Virtualize an old Windows PC

A friend asked me if I was able to get back working a Windows 98 PC he had in his house; I have never done it so I said “sure I can!” just to have the opportunity to learn something new, and of course do a friend a favour.

My idea was to copy the whole PC and get it running on a virtual machine thus doing what I later discovered is called a “P2V” (Physical to Virtual); the result of which would have been a portable VM which I could then install in my friend laptop to have his old PC back. The idea was indeed good and I am writing this blog just after finishing the job in the hope I will save someone the headache I’ve had in the last 4 days to get this done.

My tools for this job are :

  • an ATA/SATA/IDE to USB adapter (this exactly) to mount the old drive
  • winImage: a fantastic freeware by Gilles Vollant (runs on Windows only)
  • Windows 98 ISO (get one here)
  • VMWare Workstation: to run winImage on a pre-installed Windows VM, configure and test the new Windows 98 VM

Why VMWare? It is by my knowledge the most reliable and portable hypervisor, with a vast documentation and huge community support; I also had it already installed in my Fedora box running a virtual Windows 10. Don’t worry if you don’t have VMWare: VirtualBox or Virtual-PC will do the same… So let’s get it started!

Verify the drive is working connecting it to the USB adapter: connect the USB to your PC first, connect the power adapter to te disk then finally plug the power cable; if a green light is on and you hear the disk spinning, move ahead. If the disk has no vitals, consider calling a data recovery expert. If you’re on Windows the disk should be visibile in your drives: press the Windows logo and E key to open explorer and the drive should be visible and browseable. Otherwise check the Disk Utility to verify it has been recognized and why is not mounted. On Linux, use fdisk -l to know the device and mount -t filesystemtype /dev/deviceid /your/mount/point to mount on a folder specifying the filesystem type. To know the file system type use file -sL /dev/deviceid using the device identifier.

Now that the disk is operational I recommend to take a backup with a raw image: this will help if any trouble happens with the disk during the P2V process. On windows you can use ShadowCopy or Ghost or Acronis Image, it all depends on your budget. On Linux I will use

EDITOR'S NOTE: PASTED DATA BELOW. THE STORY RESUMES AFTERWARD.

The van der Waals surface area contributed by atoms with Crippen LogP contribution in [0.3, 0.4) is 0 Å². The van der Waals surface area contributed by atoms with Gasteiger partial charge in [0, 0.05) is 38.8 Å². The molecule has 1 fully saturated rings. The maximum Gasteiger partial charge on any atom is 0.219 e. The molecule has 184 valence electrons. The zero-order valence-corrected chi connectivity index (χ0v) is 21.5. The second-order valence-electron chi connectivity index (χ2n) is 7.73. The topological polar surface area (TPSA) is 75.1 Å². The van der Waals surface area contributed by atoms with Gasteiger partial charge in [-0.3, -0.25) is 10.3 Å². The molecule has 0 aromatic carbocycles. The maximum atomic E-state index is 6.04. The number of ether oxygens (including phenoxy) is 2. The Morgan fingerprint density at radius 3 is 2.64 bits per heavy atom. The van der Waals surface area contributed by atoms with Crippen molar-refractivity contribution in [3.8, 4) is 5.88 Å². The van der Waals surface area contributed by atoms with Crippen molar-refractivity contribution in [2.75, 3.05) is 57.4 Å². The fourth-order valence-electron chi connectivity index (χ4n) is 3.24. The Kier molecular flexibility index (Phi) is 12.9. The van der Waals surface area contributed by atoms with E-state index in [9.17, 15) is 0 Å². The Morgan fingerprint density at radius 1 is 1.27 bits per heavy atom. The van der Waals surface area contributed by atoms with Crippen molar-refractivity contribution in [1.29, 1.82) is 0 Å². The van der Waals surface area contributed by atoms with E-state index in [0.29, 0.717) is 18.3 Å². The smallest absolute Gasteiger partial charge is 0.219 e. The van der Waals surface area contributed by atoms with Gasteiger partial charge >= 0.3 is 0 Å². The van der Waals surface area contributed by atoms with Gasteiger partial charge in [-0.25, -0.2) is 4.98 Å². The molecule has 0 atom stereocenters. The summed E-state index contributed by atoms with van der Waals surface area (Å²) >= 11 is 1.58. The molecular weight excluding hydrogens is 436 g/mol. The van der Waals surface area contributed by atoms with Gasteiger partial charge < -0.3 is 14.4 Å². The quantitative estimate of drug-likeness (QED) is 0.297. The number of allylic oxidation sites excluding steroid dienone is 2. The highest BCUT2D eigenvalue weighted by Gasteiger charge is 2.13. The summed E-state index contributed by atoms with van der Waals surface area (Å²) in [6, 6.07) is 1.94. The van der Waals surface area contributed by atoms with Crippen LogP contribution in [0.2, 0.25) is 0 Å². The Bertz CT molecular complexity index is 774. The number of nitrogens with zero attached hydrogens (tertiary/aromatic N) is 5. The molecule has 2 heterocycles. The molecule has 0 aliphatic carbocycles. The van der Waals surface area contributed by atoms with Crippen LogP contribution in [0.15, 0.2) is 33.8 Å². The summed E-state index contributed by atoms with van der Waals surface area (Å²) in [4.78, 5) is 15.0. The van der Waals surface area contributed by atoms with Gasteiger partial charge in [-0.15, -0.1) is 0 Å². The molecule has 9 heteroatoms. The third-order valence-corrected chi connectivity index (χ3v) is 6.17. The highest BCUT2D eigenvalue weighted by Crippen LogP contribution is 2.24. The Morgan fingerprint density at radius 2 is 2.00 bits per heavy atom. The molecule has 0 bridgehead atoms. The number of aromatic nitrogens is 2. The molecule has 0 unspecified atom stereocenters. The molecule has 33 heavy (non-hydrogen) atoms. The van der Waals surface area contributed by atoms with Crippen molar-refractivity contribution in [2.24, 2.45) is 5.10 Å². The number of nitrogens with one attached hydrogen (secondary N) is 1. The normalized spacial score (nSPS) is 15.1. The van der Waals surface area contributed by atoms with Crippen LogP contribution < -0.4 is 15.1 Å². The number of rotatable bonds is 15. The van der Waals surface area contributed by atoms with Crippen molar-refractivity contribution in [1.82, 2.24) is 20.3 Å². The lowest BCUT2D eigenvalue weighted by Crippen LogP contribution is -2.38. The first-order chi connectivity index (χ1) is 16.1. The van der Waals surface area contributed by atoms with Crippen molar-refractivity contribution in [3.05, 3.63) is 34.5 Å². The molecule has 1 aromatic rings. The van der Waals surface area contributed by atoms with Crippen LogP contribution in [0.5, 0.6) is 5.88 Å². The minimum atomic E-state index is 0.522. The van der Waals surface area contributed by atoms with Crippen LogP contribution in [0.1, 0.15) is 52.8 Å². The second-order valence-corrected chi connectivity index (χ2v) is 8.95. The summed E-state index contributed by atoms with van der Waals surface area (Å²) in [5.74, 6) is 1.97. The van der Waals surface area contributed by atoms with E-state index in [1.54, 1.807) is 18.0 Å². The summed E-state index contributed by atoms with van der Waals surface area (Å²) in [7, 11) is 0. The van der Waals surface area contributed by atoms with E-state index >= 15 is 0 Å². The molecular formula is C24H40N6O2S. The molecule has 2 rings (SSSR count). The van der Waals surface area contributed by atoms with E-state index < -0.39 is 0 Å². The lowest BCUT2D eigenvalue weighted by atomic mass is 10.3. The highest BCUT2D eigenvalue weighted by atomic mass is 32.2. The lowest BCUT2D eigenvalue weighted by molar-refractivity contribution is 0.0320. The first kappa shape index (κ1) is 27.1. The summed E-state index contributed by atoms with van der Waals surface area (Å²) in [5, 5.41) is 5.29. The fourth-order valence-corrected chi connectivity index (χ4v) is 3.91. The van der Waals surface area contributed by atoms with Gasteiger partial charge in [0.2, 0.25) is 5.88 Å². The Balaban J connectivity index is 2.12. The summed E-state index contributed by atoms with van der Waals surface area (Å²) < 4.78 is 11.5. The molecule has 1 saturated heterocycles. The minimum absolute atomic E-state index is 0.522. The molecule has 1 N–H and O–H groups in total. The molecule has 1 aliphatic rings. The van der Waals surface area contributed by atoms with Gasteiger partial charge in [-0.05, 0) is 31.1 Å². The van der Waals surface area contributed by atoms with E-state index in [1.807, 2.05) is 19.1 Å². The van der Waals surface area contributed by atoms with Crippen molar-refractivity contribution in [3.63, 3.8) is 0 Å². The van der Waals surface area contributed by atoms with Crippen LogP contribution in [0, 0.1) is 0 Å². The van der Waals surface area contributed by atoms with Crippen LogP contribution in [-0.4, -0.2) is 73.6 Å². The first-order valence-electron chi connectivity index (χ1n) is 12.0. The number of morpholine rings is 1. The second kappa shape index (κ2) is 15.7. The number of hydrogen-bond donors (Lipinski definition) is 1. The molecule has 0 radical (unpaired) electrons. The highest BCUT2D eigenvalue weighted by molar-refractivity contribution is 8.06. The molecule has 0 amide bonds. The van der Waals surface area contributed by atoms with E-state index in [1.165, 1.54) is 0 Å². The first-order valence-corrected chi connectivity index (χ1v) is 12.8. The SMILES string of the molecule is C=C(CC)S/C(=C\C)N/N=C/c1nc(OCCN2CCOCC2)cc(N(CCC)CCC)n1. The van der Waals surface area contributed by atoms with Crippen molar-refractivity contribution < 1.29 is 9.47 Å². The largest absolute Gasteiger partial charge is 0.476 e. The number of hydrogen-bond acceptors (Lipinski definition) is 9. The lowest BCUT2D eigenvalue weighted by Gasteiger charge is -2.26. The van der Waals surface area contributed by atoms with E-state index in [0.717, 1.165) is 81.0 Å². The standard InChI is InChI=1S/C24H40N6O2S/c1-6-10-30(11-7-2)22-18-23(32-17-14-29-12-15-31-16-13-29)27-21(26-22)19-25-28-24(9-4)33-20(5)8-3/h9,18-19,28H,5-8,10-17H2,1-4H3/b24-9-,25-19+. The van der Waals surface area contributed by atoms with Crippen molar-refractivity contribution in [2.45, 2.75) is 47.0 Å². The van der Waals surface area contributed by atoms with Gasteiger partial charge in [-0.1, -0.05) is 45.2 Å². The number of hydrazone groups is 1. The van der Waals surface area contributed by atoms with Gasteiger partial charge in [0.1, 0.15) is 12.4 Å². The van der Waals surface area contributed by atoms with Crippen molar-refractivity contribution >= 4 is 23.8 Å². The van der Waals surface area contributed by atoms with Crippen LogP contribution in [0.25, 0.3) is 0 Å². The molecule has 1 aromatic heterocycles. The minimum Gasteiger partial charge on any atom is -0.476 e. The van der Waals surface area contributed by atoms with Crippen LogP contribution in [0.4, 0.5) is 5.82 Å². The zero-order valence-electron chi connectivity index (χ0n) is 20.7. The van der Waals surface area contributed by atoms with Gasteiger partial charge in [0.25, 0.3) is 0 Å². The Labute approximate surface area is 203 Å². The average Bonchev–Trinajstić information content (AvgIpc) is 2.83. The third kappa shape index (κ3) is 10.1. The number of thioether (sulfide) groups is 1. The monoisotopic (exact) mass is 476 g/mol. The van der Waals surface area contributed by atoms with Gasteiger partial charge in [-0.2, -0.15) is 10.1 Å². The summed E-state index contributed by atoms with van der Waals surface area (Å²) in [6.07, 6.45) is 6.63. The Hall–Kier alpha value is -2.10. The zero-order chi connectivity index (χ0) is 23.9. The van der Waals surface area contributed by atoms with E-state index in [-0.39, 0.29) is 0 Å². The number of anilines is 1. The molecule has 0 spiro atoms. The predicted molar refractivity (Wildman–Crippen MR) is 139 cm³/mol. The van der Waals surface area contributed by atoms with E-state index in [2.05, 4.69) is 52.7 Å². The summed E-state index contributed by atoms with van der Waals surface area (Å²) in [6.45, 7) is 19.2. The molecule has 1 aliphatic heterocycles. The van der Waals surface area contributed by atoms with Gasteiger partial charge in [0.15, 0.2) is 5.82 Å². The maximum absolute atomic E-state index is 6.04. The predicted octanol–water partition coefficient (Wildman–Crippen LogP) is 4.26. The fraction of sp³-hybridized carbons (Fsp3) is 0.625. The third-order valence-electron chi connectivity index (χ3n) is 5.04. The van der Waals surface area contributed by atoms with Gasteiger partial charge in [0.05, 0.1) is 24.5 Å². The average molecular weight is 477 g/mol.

dd if=/dev/deviceid of=/my/backup/destination/disk.img

Now I feel more confident because any action can be reverted with the original disk image backup: the next step is to virtualize the disk and all of its content with WinImage. From the menu select “Convert physical to virtual”, choose the input drive, a destination folder and the type of virtual disk (.vmdk if you want to use VMWare); WinImage will ask if you want to make a backup of your drive and if you are paranoic like me, answer yes and save another backup. Depending on the disk size the convertion process may take about 30 minutes long, so relax and wait; once WinImage is done you will notice it because the disk will lower down the noise.

Open VMWare (or any other hypervisor you like) and create a new virtual machine: for Windows 98 I choose 1 vCPU with 512MB RAM; attach the virtual drive created with WinImage to the guest and start it up. If you’re lucky enough you should end up with a Windows boot screen and the operating system loading.

Now the fun part! As we took a raw image of the old disk the drivers the hypervisor will use won’t be recognized! So in my case I had to click through a lot of driver reinstall, but they were all already present. A couple of reboots and the Windows 98 system is back up and running. Don’t be discouraged by what seems an infinite loop of driver reinstall! Continue installing the missing drivers and you willl succeed! This is definitely the most important thing to do: never give up!